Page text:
Published in PC Hardware

Intel begins production of Stratix 10 chip

by on08 November 2019


The die is cast

Intel has started production of a new high capacity Field Programmable Gate Array (FPGA) for production emulation systems.

The Stratix 10 is manufactured using an advanced bridging process that logically and electrically stitches together two high-density FPGA dies.

Each die has 5.1 million logic elements, giving the FPGA an extreme density of 10.2 million logic elements to create what Intel claims is the world’s highest capacity FPGA. It has nearly four times the density of its Intel predecessor. Chipzilla said that multiple customers have already received operational samples of the new Intel Stratix 10 GX FPGA,

Intended buyers of the new FPGA include the Application Specific Integrated Circuit (ASIC) prototyping and emulation market, including several companies that build commercial off-the-shelf ASIC systems.

Intel FPGA Vice President of Marketing Patrick Dorsey said prototyping and emulation systems are used by semiconductor companies to verify complex chip designs prior to production to reduce risk.

"Such systems can save semiconductor vendors millions of dollars by helping them identify and eradicate costly hardware and software design bugs before the chips are fabricated”, Dorsey said.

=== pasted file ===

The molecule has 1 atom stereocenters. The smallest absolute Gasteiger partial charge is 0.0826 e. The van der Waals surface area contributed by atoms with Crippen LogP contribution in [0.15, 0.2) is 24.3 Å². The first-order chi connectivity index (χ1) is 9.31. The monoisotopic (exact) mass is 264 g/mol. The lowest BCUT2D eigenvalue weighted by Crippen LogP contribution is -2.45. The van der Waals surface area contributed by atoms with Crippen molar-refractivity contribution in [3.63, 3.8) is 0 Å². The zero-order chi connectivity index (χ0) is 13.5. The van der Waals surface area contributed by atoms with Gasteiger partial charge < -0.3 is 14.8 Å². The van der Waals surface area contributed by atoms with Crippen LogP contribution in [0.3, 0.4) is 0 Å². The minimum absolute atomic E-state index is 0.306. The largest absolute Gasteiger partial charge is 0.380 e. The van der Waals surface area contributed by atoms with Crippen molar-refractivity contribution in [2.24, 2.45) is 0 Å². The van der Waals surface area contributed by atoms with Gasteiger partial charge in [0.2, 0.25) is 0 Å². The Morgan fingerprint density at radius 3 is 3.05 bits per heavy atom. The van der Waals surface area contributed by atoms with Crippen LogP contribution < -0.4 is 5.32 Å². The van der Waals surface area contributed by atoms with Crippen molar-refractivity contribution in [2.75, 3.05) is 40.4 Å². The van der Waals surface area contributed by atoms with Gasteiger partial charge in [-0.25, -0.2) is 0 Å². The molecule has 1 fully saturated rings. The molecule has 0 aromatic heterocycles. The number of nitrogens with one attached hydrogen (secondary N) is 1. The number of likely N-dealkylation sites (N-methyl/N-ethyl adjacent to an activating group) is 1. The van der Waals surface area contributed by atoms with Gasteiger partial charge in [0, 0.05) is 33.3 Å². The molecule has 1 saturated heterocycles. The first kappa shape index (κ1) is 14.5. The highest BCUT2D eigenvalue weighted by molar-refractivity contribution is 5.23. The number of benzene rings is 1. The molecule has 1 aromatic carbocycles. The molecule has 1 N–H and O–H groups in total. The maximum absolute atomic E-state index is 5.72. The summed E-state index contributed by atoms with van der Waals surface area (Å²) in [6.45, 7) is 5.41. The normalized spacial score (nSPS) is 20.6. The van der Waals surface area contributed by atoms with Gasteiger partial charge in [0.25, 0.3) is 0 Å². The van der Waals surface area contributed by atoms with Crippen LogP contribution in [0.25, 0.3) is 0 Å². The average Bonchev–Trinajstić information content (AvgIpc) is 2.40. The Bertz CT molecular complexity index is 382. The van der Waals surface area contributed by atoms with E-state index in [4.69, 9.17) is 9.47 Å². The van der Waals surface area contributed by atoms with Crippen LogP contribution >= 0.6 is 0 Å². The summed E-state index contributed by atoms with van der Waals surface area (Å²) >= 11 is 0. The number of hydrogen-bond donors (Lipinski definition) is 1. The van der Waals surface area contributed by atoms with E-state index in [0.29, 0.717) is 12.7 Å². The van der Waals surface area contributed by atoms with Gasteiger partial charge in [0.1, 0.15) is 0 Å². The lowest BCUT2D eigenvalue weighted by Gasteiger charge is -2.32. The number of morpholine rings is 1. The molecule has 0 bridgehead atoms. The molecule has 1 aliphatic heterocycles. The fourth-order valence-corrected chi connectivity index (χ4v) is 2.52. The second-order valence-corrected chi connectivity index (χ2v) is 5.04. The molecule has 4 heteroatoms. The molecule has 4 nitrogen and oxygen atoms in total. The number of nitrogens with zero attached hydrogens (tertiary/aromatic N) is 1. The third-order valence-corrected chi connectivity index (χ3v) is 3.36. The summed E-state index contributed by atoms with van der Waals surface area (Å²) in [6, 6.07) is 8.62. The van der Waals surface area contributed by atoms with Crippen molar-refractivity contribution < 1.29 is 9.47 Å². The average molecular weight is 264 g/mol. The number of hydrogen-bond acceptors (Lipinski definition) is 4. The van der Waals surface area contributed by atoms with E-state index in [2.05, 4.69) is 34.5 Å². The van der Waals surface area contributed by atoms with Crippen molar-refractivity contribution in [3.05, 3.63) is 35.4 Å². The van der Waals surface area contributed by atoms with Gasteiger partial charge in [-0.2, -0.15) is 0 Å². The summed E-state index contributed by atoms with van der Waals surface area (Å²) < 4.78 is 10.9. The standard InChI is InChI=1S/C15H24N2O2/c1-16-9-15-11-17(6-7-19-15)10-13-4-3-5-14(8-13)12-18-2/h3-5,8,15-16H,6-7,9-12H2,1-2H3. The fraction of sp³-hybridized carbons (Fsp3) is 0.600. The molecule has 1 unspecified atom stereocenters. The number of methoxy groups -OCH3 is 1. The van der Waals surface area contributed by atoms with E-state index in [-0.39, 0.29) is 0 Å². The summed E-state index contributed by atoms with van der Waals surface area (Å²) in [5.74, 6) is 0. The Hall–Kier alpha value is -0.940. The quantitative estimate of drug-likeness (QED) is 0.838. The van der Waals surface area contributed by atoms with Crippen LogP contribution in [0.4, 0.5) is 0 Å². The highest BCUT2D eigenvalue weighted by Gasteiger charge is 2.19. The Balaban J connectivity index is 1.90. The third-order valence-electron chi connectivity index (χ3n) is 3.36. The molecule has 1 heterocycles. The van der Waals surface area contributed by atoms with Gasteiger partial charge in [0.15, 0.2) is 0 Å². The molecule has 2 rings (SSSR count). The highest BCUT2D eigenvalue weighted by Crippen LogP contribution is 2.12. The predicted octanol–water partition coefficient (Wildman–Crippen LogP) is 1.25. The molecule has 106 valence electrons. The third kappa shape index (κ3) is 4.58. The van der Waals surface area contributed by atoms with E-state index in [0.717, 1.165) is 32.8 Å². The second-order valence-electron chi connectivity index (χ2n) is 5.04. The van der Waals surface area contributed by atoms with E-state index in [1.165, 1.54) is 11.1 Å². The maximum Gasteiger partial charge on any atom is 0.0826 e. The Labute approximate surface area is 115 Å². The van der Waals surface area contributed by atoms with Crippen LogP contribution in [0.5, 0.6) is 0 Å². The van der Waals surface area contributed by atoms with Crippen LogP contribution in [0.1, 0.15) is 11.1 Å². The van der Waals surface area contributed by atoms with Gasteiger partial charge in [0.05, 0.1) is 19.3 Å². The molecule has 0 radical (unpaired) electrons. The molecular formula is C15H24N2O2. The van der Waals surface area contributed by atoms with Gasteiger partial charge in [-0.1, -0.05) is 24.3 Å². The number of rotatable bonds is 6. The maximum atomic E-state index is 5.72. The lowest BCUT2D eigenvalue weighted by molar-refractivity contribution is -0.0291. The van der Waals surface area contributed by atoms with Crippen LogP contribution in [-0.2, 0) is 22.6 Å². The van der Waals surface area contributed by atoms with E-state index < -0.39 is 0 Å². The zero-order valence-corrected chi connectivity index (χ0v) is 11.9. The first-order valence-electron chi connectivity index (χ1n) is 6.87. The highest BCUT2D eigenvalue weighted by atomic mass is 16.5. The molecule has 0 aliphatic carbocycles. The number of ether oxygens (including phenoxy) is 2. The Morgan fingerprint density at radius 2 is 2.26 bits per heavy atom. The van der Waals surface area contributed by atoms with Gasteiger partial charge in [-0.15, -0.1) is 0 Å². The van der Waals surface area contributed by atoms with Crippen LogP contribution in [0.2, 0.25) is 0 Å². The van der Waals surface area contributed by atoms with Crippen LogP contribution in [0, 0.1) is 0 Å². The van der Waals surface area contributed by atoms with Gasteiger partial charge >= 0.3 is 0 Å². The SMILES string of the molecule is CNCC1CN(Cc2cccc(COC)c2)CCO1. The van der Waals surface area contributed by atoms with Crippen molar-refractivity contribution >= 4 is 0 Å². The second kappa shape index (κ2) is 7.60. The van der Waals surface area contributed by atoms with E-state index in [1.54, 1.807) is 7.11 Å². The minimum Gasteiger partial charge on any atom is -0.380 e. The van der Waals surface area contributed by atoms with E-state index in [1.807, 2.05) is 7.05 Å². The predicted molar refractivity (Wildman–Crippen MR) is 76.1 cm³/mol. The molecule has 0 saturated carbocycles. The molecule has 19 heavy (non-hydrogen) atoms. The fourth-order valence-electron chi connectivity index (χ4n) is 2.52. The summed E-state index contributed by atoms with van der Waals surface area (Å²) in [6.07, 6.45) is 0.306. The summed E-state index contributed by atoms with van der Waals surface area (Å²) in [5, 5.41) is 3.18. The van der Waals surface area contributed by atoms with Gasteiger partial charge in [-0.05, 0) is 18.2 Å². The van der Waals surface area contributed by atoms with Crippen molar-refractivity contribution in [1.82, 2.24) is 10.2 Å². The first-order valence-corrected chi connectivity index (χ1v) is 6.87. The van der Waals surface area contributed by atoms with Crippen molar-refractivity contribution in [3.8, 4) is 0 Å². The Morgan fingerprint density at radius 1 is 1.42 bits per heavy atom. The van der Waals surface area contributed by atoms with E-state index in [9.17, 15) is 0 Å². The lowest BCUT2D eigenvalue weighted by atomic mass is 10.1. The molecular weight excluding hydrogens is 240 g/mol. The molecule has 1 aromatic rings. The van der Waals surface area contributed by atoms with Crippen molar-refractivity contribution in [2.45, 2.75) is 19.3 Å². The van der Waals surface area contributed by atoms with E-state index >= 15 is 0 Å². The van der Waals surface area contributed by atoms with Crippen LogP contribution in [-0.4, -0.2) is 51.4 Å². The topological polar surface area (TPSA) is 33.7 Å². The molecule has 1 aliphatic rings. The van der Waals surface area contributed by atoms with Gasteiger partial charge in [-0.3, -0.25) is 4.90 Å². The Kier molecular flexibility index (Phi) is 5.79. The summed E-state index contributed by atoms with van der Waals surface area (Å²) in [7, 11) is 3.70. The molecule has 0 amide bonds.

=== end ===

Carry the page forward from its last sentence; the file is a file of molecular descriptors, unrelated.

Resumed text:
“It’s far more costly to fix hardware design bugs after a chip has been manufactured…Because the risk is so high and the potential savings are so large, these prototyping and emulation systems deliver real, tangible value to IC design teams”, Dorsey said.

Because the new FPGA is so dense, it will require fewer of them in an ASIC, System-on-Chip or an application-specific product set, Intel said. Some integrated circuit designs may include hundreds of millions of ASIC gates.

Intel calls its bonding process EMIB, which is short for Embedded Multi-die Interconnect Bridge technology. The new Stratix FPGA is the first to use the 3D System in Package EMIB to logically and electrically bond two FPGA fabric dies together. Tens of thousands of connections link the two FPGA fabric dies.

 

Last modified on 08 November 2019
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